I’d say the second most promising bridge is in that of philosophy. Materialism vs. idealism vs. some midpoint between them and so on. Second most promising because it is still, admittedly, very very very speculative. But, people really are studying things such as veridical perception in NDEs now, and there have been a couple of fairly well documented cases that were intriguing, if nothing else. (I suppose even if that were 100% verified it could still be totally compatible with materialism, now that I think of it – but at any rate it could still have interesting links to age old philosophical questions.)

    So, as with sooooo many things in religion, I think it boils down to “What do you mean by that?”. What do you mean by ‘religion’, by ‘God’, by ‘son of God’, by ‘soul’, by ‘truth’ (in the context of ‘finding truth in scripture’) and on and on.

    • Posted January 5, 2019 at 5:11 pm | Permalink

      It is also somewhat worrying and alarming that Jordan Peterson can be quite a “poster boy” for certain camps, not necessarily for the right or impeccable reasons.

    • Posted January 5, 2019 at 9:38 pm | Permalink

      A TL;DR on Jordan Peterson on atheism: He sets up a strawman and his fans lap it up.

      -Ryan

    • Roo
      Posted January 5, 2019 at 10:22 pm | Permalink

      Regarding Jordan Peterson – I really can’t comment one way or the other because I literally have no idea what the man is saying (at least on theistic topics) the majority of the time. And I’m not a super literal type who simply struggles with abstraction – usually I err on the side of being overly abstract and symbolic. But I cannot for the life of me figure out what the guy’s views even are, much less if I agree with them, and I find it really weird that the apparently scientifically minded find him so convincing (if I remember correctly, he makes claims about evolution that seem pretty unfounded as well, involving archetypes.)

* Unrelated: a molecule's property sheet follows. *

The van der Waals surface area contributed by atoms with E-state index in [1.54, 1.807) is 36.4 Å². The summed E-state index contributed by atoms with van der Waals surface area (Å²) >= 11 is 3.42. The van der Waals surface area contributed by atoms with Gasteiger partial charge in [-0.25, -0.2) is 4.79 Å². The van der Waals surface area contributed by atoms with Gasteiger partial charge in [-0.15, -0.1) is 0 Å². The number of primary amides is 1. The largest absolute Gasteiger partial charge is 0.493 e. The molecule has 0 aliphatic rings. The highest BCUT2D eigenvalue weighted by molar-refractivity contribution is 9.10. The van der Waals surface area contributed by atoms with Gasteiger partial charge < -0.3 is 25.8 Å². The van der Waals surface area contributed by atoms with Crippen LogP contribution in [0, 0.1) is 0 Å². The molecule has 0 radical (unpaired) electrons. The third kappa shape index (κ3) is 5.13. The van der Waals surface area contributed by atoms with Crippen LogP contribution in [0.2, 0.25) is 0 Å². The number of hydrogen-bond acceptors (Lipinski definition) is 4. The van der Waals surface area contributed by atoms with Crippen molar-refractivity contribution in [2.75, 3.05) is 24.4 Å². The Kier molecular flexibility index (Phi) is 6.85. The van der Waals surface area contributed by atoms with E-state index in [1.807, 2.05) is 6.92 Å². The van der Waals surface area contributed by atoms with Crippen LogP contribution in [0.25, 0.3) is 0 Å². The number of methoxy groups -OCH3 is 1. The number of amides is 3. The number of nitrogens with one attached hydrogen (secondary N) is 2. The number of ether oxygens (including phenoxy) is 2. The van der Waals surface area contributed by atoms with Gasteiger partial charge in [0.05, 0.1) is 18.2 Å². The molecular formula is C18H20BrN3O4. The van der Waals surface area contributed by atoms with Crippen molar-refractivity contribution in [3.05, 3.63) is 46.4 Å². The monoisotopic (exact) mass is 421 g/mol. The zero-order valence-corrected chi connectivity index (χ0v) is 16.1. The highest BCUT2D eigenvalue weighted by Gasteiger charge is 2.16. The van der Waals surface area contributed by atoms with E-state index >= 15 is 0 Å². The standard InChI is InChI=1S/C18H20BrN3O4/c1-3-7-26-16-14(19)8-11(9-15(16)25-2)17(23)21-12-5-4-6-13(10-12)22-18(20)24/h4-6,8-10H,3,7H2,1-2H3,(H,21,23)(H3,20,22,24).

• Moishe
        Posted January 6, 2019 at 5:37 am | Permalink

        Yesterday I watched a short clip of Peterson in a debate with Dillahunty. Seven minutes convinced me that Peterson was a supercilious and vacuous dweeb, somewhat given to solipsisms.

        Needless to say, Dillahunty was not impressed.

  21. Posted January 5, 2019 at 4:21 pm | Permalink

    One word comes to mind:

    Strange.

    I’m not about to waste whatever amount of vision remains to me (age related macular degeneration) on ploughing through two thousand pages of what seems to be total gibberish, though.

  22. Posted January 5, 2019 at 11:29 pm | Permalink

    What if science and philosophy were to convince us (discover) that the Biosphere was actually One Big Organism and that Persons had an important role in that organism and depended upon it in such a way that certain values, goals and morals became…well, Natural To Us?

    What if philosophy and science were to convince us (discover) that Having A Mind was more a Social Activity than strictly an individual electrical event occurring between each individual’s ears. Sure, this social and historical Mind, depends on individual brains, but what if individual brains have to become “infested with Memes” and thus exist socially and and historically For Them/It To Think?

    Now, if these two things were to happen maybe today’s Hyper-Individualism, Greed, and Moral and Intellectual Relativism would diminish. And that Relativism includes all the kinds of Supernaturalisms because that stuff also just comes to ‘to each her own’ because it is interpersonally defenseless.

    Maybe if these things happened, Intelligent Forward-Thinking Persons would then start to take A More Reverential Attitude toward Each Other and The Earth. They might promote World Peace — Politically and Ecologically. They might even learn to live it themselves and in their communities. Would Pro-Nature, Pro-Human Community, Rituals even be possible?

    Dr. C, (and anyone else) would these things count as — Kind Of — “bridging the gap between religion and science”? Seems like it might even be a worthwhile goal.

    (PS, sorry for all the caps, I hope they are not annoying; and also what’s your take on this biosphere as an organism thing? It was, after all, suggested by such an esteemed commentator as Dr. Lewis Thomas a number of decades ago.) Thanks

    • Posted January 5, 2019 at 11:48 pm | Permalink

      It is hard for me to see how recognizing the biosphere as an organism would change anything. I suppose it would depend on what that meant specifically. Perhaps I just can’t imagine it. It certainly doesn’t reproduce or eat like any other organism we know, just to look at two typical organism properties. I suspect that “earth as organism” has been an idea that has been invented many times. It’s usually just used as an analogy and not really any kind of scientific claim.

    • GBJames
      Posted January 6, 2019 at 9:45 am | Permalink

      What if it was discovered that peace-loving invisible pigs live in trees in cities all around the world?

      Some hypotheticals don’t really help us understand anything.

      • Posted January 6, 2019 at 12:51 pm | Permalink

        I’d love to see that painting.

        • Posted January 6, 2019 at 4:13 pm | Permalink

          Here you are!

          You can just sense their porcine beneficence!

          /@

          • Posted January 7, 2019 at 10:45 am | Permalink